What I learned from debating science with trolls By M. J. I. Brown, Monash University

Posted on 29 August 2014
By Michael J. I. Brown, Monash University
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But I have received an education in the tactics many trolls use. These tactics are common not just to trolls but to bloggers, journalists and politicians who attack science, from climate to cancer research. Some techniques are comically simple. Emotionally charged, yet evidence-free, accusations of scams, fraud and cover-ups are common. While they mostly lack credibility, such accusations may be effective at polarising debate and reducing understanding. And I wish I had a dollar each time a scientifically incompetent ideologue claimed science is a religion. The chairman of the Prime Minister’s Business Advisory Council, Maurice Newman, trotted out that old chestnut in The Australian last week. Australia’s Chief Scientist, Ian Chubb, was less than impressed by Newman’s use of that tactic.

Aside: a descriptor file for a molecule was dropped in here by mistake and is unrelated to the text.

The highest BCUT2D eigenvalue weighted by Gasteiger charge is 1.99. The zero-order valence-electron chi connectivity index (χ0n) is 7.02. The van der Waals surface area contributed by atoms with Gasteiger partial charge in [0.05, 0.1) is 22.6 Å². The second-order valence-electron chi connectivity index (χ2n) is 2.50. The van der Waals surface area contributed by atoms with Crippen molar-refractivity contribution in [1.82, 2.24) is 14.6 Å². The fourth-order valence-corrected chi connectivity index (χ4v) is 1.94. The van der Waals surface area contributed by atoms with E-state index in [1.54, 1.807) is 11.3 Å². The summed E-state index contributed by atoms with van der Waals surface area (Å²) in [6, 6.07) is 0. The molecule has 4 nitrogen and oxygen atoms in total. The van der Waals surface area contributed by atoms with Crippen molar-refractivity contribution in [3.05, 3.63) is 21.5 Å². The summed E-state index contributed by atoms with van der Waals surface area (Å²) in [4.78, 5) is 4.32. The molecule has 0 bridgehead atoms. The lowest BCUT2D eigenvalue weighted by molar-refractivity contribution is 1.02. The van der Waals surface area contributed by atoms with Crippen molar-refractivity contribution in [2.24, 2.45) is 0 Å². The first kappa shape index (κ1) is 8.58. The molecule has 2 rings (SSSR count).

‘Experts’ Internet trolls know who their experts are. There are thousands of professors scattered across academia, so it isn’t surprising that a few contrarians can be found. In online discussions I’ve been told of the contrarian views of “respected" professors from Harvard, MIT and Princeton. Broken logic Often attacks on science employ logic so flawed that it would be laughable in everyday life. If I said my car was blue, and thus no cars are red, you would be unimpressed. And yet when non-experts discuss science, such flawed logic is often employed. Carbon dioxide emissions are leading to rapid climate change now, and gradual natural climate change has also taken place over aeons. There’s no reason for natural and anthropogenic climate change to be mutually exclusive, and yet climate change deniers frequently use natural climate change in an attempt to disprove anthropogenic global warming. Galileo . . .

We see such specious arguments here, often from our own in-house trolls.